CAAF will hear oral argument in the Air Force case of United States v. Dockery, No. 16-0296/AF (CAAFlog case page), on Tuesday, October 25, 2016, after the argument in Fetrow. The case presents two issues involving a successful prosecution challenge of a member due to concerns about race-based bias in favor of the accused:

I. Whether the military judge erred by granting, over defense objection, the Government’s challenge for cause against MSgt LW.

II. Whether the Air Force Court of Criminal Appeals erred by finding that the military judge did not err, and by concluding that even if the military judge did err there was no prejudice, contrary to this court’s precedent in United States v. Peters, 74 M.J. 31 (C.A.A.F. 2015), United States v. Woods, 74 M.J. 238 (C.A.A.F. 2015), United States v. Nash, 71 M.J. 83 (C.A.A.F. 2012), United States v. Clay, 64 M.J. 274 (C.A.A.F. 2007), and United States v. Dale, 42 M.J. 384 (C.A.A.F. 1995).

The appellant, Master Sergeant (E-7) Dockery, “is an African-American man who was accused of raping a white female one evening after she had been drinking heavily.” App. Br. at 3. He was convicted contrary to his pleas of not guilty, by a general court-martial composed of members with enlisted representation, of sexual assault in violation of Article 120(b) (2012) and adultery in violation of Article 134. He was sentenced to confinement for one year and reduction to E-4.

Two service members of African-American heritage were detailed to the court-martial: SMSgt DC (male) and MSgt LW (female). SMSgt DC knew Dockery and was identified as a potential defense witness, and so he was excused. That left MSgt LW, who “identified herself as black and Hispanic.” Gov’t Br. at 2. During voir dire she was asked whether she would want herself on the court-martial panel if she were the accused, and she responded:

I would think yes, be fair, not from nothing, but for some reason an African American person already got dismissed so I would think – not that it wouldn’t be – oh god – I would say yes. You would want – you would want somebody like me to be fair for both parties, to judge. I think that I will be fair, listening to all the facts either way.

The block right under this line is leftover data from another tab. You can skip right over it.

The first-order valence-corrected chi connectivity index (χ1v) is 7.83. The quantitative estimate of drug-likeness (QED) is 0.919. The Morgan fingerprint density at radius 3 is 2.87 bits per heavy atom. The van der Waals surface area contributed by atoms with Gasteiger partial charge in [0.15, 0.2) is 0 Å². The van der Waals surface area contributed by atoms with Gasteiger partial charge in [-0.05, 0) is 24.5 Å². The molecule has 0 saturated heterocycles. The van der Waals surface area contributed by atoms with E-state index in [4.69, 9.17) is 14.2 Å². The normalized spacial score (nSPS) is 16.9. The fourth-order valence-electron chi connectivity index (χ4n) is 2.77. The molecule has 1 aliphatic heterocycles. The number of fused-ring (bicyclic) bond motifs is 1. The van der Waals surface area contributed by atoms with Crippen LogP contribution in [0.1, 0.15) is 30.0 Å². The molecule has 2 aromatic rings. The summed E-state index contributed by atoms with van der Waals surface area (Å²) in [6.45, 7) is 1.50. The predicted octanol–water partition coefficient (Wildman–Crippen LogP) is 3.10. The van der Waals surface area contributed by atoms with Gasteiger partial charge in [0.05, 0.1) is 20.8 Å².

App. Br. at 3; Gov’t Br. at 3. The prosecution then challenged MSgt LW, asserting “that she harbored actual bias against the government.” App. Br. at 5.

Elaborating on the challenge, the trial counsel said:

It was the comment she made about that seemed like she didn’t really intend for it to slip out, but she seemed to believe that – she expressed basically the fact that she kind of felt like she needed to protect the accused, or kind of battle for him because we’d already excused one black member. It seemed to indicate that she had a bias in his favor along racial lines.

Gov’t Br. at 4. The defense opposed the challenge.

The military judge granted the challenge, finding implied bias and ruling:

I’ve considered her responses. While I don’t find an actual bias, on the part – I think that was cleared up by my instructions to her, I do find that there is implied bias on the part of Master Sergeant [L.W.] from her utterance without any precipitating factors there, and so given that I find implied bias, the challenge against Master Sergeant [L.W.] is granted.

Gov’t Br. at 5. The military judge did not provide any more detail about his finding of implied bias.

On appeal at the Air Force CCA, Dockery asserted that it was error to excuse MSgt LW. The CCA acknowledged that “it would be constitutionally impermissible for a prosecutor to a remove a juror based only on an assumption the juror was predisposed to favor a defendant because of race.” United States v. Dockery, No. 38624, slip op. at 7 (A.F. Ct. Crim. App. Dec. 2, 2015) (link to slip op.) (citing United States v. Tulloch, 47 M.J. 283, 286 (C.A.A.F. 1997)). However, the CCA distinguished this case on the fact that “the individual juror injected the issue of race sua sponte.” Slip op. at 7. Accordingly, the CCA found no error. But the CCA also concluded that ” any error surrounding the challenge for cause was non-structural and can be tested for prejudice,” and it found the exclusion of MSgt LW to be harmless. Slip op. at 8.

CAAF then granted review.

“Actual bias and implied bias are ‘separate legal tests, not separate grounds for a challenge.’” United States v. Nash, 71 M.J. 83, 88 (C.A.A.F. 2012) (CAAFlog case page) (quoting United States v. Armstrong, 54 M.J. 51, 53 (C.A.A.F. 2000)). “Actual bias is personal bias which will not yield to the military judge’s instructions and the evidence presented at trial.” Nash, 71 M.J. at 88 (citing United States v. Reynolds, 23 M.J. 292, 294 (C.M.A.1987)). Implied bias, however, “exists when, regardless of an individual member’s disclaimer of bias, most people in the same position would be prejudiced.” United States v. Bagstad, 68 M.J. 460, 462 (C.A.A.F. 2010) (citations and marks omitted).

“The military judge is also mandated to err on the side of granting a challenge. This is what is meant by the liberal grant mandate. Because the interests of justice are best served by addressing potential member issues at the outset of judicial proceedings in close cases military judges are enjoined to liberally grant challenges for cause.” United States v. Peters, 74 M.J. 31, 34 (C.A.A.F. 2015) (CAAFlog case page) (marks and citations omitted).

However, “given the convening authority’s broad power to appoint, [there is] no basis for application of the “liberal grant” policy when a military judge is ruling on the Government’s challenges for cause.” United States v. James, 61 M.J. 132, 139 (C.A.A.F. 2005).

In this legal context, Dockery’s brief attacks the prosecution challenge of MSgt LW as improperly based on race: